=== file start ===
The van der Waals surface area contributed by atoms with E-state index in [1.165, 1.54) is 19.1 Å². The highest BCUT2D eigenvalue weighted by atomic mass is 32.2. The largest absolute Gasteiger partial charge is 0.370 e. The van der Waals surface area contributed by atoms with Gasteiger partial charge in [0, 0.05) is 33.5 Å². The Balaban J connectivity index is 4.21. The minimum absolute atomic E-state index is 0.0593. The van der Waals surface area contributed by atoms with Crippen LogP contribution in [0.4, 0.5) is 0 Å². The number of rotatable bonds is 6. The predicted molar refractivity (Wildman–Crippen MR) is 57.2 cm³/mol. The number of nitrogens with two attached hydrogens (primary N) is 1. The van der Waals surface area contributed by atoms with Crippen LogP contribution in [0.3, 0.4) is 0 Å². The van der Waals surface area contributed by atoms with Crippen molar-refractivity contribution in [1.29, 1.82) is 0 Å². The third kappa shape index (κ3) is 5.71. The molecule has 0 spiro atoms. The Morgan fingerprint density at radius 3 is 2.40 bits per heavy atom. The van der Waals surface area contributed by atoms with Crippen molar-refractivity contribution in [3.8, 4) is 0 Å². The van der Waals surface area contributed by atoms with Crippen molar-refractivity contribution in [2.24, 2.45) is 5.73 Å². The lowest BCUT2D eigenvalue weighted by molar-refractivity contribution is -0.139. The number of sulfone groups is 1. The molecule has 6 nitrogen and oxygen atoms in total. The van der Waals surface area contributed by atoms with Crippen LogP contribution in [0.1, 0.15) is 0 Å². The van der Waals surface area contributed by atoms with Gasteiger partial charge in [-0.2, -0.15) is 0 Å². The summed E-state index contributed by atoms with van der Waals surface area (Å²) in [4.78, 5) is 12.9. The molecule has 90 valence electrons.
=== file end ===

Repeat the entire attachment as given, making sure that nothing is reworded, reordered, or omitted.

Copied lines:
The van der Waals surface area contributed by atoms with E-state index in [1.165, 1.54) is 19.1 Å². The highest BCUT2D eigenvalue weighted by atomic mass is 32.2. The largest absolute Gasteiger partial charge is 0.370 e. The van der Waals surface area contributed by atoms with Gasteiger partial charge in [0, 0.05) is 33.5 Å². The Balaban J connectivity index is 4.21. The minimum absolute atomic E-state index is 0.0593. The van der Waals surface area contributed by atoms with Crippen LogP contribution in [0.4, 0.5) is 0 Å². The number of rotatable bonds is 6. The predicted molar refractivity (Wildman–Crippen MR) is 57.2 cm³/mol. The number of nitrogens with two attached hydrogens (primary N) is 1. The van der Waals surface area contributed by atoms with Crippen LogP contribution in [0.3, 0.4) is 0 Å². The van der Waals surface area contributed by atoms with Crippen molar-refractivity contribution in [1.29, 1.82) is 0 Å². The third kappa shape index (κ3) is 5.71. The molecule has 0 spiro atoms. The Morgan fingerprint density at radius 3 is 2.40 bits per heavy atom. The van der Waals surface area contributed by atoms with Crippen molar-refractivity contribution in [3.8, 4) is 0 Å². The van der Waals surface area contributed by atoms with Crippen molar-refractivity contribution in [2.24, 2.45) is 5.73 Å². The lowest BCUT2D eigenvalue weighted by molar-refractivity contribution is -0.139. The number of sulfone groups is 1. The molecule has 6 nitrogen and oxygen atoms in total. The van der Waals surface area contributed by atoms with Crippen LogP contribution in [0.1, 0.15) is 0 Å². The van der Waals surface area contributed by atoms with Gasteiger partial charge in [-0.2, -0.15) is 0 Å². The summed E-state index contributed by atoms with van der Waals surface area (Å²) in [4.78, 5) is 12.9. The molecule has 90 valence electrons.